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Imagine you're writing some sort of Web Analytics system - you're recording raw page hits along with some extra things like tagging cookies etc and then producing stats such as

  • Which pages got most traffic over a time period
  • Which referers sent most traffic
  • Goals completed (goal being a view of a particular page)
  • And more advanced things like which referers sent the most number of vistors who later hit a goal.

The naieve way of approaching this would be to throw it in a relational database and run queries over it - but that won't scale.

You could pre-calculate everything (have a queue of incoming 'hits' and use to update report tables) - but what if you later change a goal - how could you efficiently re-calculate just the data that would be effected.

Obviously this has been done before ;) so any tips on where to start, methods & examples, architecture, technologies etc.

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Should qualify that I didn't mean the RDMS won't scale as such (Don't want to get into a RDMS v NoSQL holy war!) - but you will likely have to aggregate/pre-calculate/denormalize things at some level. –  Ryan Jul 11 '12 at 8:44

1 Answer 1

up vote 4 down vote accepted

First, don't assume that a RDMS isn't going to scale. It might not be the right solution, but saying it won't scale doesn't make sense unless you've considered how your data is going to come into the system, how it's going to be queried and what you eventually want to see from those queries.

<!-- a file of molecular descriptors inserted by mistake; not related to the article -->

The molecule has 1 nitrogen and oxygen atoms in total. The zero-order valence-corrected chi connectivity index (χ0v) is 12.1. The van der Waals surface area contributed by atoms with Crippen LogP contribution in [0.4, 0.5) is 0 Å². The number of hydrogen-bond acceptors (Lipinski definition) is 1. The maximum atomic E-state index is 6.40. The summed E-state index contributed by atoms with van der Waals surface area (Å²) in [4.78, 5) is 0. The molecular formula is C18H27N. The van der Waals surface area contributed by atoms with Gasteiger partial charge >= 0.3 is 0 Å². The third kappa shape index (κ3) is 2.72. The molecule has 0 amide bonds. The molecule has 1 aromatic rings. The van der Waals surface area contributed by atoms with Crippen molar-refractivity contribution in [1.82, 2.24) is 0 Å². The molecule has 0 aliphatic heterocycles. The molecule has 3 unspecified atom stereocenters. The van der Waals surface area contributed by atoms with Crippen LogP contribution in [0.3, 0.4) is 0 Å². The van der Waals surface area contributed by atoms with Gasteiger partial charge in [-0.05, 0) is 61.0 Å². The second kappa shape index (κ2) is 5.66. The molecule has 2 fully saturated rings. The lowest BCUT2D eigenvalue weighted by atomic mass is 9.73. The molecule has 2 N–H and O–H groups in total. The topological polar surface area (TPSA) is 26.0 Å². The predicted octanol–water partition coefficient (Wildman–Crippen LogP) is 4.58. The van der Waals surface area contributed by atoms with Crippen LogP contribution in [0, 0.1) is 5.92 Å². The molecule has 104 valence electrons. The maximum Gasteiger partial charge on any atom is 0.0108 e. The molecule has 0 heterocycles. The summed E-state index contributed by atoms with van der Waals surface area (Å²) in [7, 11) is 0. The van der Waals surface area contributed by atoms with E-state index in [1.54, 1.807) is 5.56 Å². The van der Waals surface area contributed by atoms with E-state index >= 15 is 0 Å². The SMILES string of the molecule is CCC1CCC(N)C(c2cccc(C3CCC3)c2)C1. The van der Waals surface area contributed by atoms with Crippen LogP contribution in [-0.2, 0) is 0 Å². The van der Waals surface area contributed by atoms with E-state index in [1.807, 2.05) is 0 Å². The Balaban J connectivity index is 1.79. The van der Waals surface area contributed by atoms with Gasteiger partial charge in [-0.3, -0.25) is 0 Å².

Recording raw page hits may or may not be a large dataset. If you do this in a simple naive way, recording a row for every single hit, it may not scale, but this isn't necessarily the smartest way to record these things. You are likely going to be working from server logs, which will then distill them into an aggregated form.

Path tracking is likely to be the largest dataset here since you'll need the breadcrumbs from each individual user, but the querying part is important here. To do this in a sophisticated way, you'll likely be using some application logic, not a raw query.

Unless you have a large number of users, a single RDMS should be able to handle these queries. The general idea is to keep both the aggregate data and the raw, fine grained level data in different tables. The aggregates provide fast queries with indexes, etc. and the fine grained data can be used to be build new metrics.

Some databases and some BI solutions provide automated ways to do this. Oracle has aggregate persistence for example, but in my work I've found myself writing batch jobs to build aggregates.

Longer term, you'll want to learn about modeling your data dimensionally rather than relationally. Dimensional models and star schemas are more extensible than a relational model you replicate from a production system and provide a better way to manage the granularity of the data and cached aggregates.

If you have really large datasets, then you'll need to start thinking about using distributed processing, map/reduce, etc. But you'll save yourself a lot of time if you can manage to use a traditional database in an efficient manner. Performing complex analytics (i.e., more than simple aggregates such as SUM or AVE) requires a lot of more thinking and expertise in the map/reduce framework than in SQL.

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This is a pretty comprehensive answer- modelling dimensionally sooner rather than later, and using an analytic-specialised DBMS (like Vertica or Infobright if you have no software licensing budget, or the Oracle/MS/etc data warehouse if you do) will get you a long way for a large site. Things to consider are getting clickstream into the DB (sounds like a MQ here), and extracting sessions from clickstream - session tends to be the lowest level usually required unless you're doing path analysis, but its worth keeping raw clickstream if possible. Think on DB setup for fast insert vs read only. –  Jamie Jul 11 '12 at 1:04

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